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WASHINGTON (Reuters) - Princeton joined Harvard University atop the annual U.S. News & World Report rankings of U.S. colleges released on Tuesday, with the University of Maryland-Baltimore County named as the "up-and-coming" college.
The elite Ivy League had five schools in the magazine's top 10 with Harvard and Princeton tied at No. 1 and joined by Yale and Columbia University at third and fourth, respectively, while the University of Pennsylvania shared fifth with California Institute of Technology, Massachusetts Institute of Technology, Stanford University and the University of Chicago.
Caltech and MIT gained two spots from 2011 and Chicago rose four places. Harvard had held the No. 1 ranking alone in the previous survey.
The magazine, whose rankings were published as many high school students prepare to apply for college, said Williams College and Amherst College were the top two liberal arts colleges that offer at least half their degrees in liberal arts studies.
The rankings, compiled annually by the magazine since 1985, are based on a combination of survey responses and data provided by colleges. The magazine looks at factors such as tuition, total enrollment, acceptance rate, average freshman retention rate, graduation rate, class size, and SAT/ACT percentiles.
U.S. News rated the University of Maryland-Baltimore County as the "up-and-comer" among colleges "making the most promising and innovative changes in the areas of academics, faculty, and student life."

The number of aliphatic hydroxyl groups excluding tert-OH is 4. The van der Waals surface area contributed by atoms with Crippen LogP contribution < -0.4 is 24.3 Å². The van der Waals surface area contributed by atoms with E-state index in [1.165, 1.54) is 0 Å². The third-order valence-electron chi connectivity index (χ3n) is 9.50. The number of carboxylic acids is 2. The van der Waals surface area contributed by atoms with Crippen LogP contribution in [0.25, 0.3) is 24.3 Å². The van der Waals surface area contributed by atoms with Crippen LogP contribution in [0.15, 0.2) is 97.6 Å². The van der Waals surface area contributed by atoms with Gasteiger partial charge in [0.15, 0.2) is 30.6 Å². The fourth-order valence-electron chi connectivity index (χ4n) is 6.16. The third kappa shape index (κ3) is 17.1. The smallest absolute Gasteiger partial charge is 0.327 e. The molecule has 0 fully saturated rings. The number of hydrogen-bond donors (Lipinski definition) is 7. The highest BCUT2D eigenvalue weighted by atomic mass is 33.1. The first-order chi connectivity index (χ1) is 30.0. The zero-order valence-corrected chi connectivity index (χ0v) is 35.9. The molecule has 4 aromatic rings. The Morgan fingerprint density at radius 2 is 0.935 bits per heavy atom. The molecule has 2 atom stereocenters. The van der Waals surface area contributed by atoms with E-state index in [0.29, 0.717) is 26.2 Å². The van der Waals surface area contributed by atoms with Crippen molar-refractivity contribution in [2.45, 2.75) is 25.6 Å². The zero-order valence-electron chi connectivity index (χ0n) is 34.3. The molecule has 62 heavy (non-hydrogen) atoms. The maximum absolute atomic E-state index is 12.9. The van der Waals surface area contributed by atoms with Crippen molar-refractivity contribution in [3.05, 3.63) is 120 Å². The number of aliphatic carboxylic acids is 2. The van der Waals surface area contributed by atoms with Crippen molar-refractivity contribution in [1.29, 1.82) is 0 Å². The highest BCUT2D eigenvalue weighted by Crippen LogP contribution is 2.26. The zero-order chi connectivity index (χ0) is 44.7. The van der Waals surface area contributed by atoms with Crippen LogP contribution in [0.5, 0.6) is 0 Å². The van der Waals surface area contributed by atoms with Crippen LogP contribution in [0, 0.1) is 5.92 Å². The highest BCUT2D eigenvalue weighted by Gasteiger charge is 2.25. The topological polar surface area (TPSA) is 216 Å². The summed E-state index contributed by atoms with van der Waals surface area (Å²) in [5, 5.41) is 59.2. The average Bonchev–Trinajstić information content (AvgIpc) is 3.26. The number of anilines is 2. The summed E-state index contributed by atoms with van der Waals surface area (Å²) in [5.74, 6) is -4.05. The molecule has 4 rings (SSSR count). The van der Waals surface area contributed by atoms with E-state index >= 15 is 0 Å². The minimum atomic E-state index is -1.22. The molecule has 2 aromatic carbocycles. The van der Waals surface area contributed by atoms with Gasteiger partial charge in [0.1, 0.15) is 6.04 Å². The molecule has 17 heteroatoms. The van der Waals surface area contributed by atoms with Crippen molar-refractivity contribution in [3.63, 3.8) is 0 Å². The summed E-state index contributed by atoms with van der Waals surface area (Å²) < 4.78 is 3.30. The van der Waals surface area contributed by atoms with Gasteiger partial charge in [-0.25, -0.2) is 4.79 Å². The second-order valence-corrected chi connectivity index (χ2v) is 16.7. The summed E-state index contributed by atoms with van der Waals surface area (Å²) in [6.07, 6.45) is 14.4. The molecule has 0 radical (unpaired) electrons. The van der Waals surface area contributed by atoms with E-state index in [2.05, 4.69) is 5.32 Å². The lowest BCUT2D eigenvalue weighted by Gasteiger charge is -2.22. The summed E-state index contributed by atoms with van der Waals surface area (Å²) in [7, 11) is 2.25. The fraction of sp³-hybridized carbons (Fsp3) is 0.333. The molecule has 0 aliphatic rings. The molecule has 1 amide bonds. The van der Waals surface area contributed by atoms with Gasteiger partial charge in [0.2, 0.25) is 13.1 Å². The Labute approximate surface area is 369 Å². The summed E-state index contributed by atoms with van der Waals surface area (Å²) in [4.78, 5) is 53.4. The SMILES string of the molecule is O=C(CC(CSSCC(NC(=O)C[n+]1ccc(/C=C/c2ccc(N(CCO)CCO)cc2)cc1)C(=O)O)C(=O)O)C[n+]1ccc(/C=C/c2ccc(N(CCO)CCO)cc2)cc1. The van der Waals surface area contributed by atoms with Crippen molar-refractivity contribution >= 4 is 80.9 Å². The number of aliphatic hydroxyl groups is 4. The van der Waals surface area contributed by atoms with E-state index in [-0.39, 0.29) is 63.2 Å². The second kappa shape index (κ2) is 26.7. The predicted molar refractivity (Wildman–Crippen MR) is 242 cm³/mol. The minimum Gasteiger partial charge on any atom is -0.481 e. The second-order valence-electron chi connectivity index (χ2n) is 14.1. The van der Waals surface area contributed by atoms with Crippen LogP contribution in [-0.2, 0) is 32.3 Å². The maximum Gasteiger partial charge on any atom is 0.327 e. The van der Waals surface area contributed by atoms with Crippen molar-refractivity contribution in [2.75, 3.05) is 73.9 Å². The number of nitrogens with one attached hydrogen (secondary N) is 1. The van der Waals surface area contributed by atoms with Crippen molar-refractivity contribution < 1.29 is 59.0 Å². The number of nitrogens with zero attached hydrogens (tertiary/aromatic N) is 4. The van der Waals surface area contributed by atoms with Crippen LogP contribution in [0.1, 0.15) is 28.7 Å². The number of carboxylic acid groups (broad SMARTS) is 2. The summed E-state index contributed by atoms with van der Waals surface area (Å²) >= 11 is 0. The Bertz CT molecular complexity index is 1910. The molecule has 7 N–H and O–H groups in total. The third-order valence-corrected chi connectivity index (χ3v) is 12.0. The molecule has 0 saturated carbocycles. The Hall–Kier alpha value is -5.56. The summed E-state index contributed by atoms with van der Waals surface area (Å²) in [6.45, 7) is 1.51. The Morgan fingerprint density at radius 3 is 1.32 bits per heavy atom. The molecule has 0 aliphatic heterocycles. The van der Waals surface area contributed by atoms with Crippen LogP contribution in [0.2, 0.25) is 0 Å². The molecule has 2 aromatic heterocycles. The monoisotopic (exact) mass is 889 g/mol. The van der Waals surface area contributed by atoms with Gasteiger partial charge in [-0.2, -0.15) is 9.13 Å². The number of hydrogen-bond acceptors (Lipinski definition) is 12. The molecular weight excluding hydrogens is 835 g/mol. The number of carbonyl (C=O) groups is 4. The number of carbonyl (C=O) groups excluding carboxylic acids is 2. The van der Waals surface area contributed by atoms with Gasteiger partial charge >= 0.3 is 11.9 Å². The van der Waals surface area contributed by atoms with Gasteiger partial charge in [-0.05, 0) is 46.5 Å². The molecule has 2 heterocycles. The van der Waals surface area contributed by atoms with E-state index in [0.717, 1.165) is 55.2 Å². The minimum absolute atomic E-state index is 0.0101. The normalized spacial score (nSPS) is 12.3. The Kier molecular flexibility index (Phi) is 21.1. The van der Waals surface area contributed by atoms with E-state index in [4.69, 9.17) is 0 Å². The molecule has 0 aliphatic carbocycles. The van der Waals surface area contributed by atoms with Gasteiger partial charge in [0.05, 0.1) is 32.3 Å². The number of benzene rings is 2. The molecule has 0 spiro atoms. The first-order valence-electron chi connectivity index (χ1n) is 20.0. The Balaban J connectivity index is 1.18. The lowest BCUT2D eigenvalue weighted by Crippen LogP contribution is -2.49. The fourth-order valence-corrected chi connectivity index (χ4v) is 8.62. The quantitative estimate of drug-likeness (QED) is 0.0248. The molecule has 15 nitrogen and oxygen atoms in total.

The Maryland school, a public institution founded in 1963, has in-state tuition and fees of $9,171 for 2011-2012, according to U.S. News. The school ranked No. 157 in the best colleges category.
Harvard had tuition and fees of $38,849 for 2011-2012.
Harvard, Yale and Princeton also were ranked as the top three in the "best value" category, based on the 2012 rankings and the 2010-2011 net cost of attendance for a student getting the average level of need-based financial aid.
"The higher the quality of the program and the lower the cost, the better the deal," U.S. News said. At the top three schools, at least 56 percent of students received need-based grants.
That "best value" category has become increasingly important. The U.S. Department of Education released data on Monday showing the national student loan default rate rose to 8.8 percent in fiscal year 2009 from 7 percent in fiscal year 2008.
The full list, along with other categories, can be found at: here
Editing by Bill Trott